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Article
July 1934

OSTEOMALACIA: NECROPSY OBSERVATIONS IN A MAN

Author Affiliations

CHICAGO

From the Departments of Pathology and Medicine, Northwestern University Medical School.

Arch Intern Med (Chic). 1934;54(1):145-157. doi:10.1001/archinte.1934.00160130148010
Abstract

Interest in the group of diseases characterized by diffuse demineralization of the bones has been stimulated within the last decade by the increase in knowledge of calcium metabolism brought about by the studies of Aub and his co-workers, by the demonstration of the rôle played by vitamin D and, notably, by the discovery of parathormone. The preparation by Collip1 of a potent extract of the parathyroid glands made possible the establishment of clinical criteria for the diagnosis of hyperparathyroidism. That Recklinghausen's disease (osteitis fibrosa cystica) is due to parathyroid tumor and is relieved by parathyroidectomy was first demonstrated by Mandl;2 subsequent investigations have established that the clinical symptoms of this disease are dependent on hyperparathyroidism.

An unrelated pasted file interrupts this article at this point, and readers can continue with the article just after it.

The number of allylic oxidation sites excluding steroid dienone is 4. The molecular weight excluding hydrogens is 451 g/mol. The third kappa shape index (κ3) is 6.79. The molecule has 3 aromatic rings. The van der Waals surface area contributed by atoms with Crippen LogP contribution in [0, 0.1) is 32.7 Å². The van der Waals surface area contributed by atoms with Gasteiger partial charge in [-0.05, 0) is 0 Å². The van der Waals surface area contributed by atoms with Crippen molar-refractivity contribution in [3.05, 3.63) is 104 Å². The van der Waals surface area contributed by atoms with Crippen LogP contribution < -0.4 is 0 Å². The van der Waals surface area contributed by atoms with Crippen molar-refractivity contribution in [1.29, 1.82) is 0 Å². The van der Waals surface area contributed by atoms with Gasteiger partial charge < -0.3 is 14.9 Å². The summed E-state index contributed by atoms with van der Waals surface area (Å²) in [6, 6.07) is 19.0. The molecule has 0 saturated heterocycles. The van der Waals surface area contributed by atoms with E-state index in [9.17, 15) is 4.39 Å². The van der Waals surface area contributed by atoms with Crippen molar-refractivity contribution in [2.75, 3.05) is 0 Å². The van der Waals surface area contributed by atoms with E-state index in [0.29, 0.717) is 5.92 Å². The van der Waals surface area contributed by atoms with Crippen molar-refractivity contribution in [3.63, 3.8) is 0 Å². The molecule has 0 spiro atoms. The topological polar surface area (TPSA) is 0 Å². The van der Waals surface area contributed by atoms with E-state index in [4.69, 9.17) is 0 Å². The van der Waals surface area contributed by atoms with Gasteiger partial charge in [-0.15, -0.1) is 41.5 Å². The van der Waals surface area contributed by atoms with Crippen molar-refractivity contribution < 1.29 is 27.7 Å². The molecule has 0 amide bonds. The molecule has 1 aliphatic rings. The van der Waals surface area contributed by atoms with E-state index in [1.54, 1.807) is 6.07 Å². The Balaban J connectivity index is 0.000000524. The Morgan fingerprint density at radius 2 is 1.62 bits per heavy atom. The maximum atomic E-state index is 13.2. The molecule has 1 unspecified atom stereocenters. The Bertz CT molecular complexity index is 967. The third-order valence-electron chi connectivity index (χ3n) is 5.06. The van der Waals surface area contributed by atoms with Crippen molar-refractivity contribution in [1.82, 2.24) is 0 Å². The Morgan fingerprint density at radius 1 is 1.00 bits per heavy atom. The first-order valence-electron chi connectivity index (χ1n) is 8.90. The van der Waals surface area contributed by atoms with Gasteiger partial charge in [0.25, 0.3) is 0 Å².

Genuine osteomalacia is a rare disease, particularly in males. Recent studies indicate that deficiency in vitamin D is primarily responsible. The metabolic changes characteristic of hyperparathyroidism have not been demonstrated. Enlargement of the

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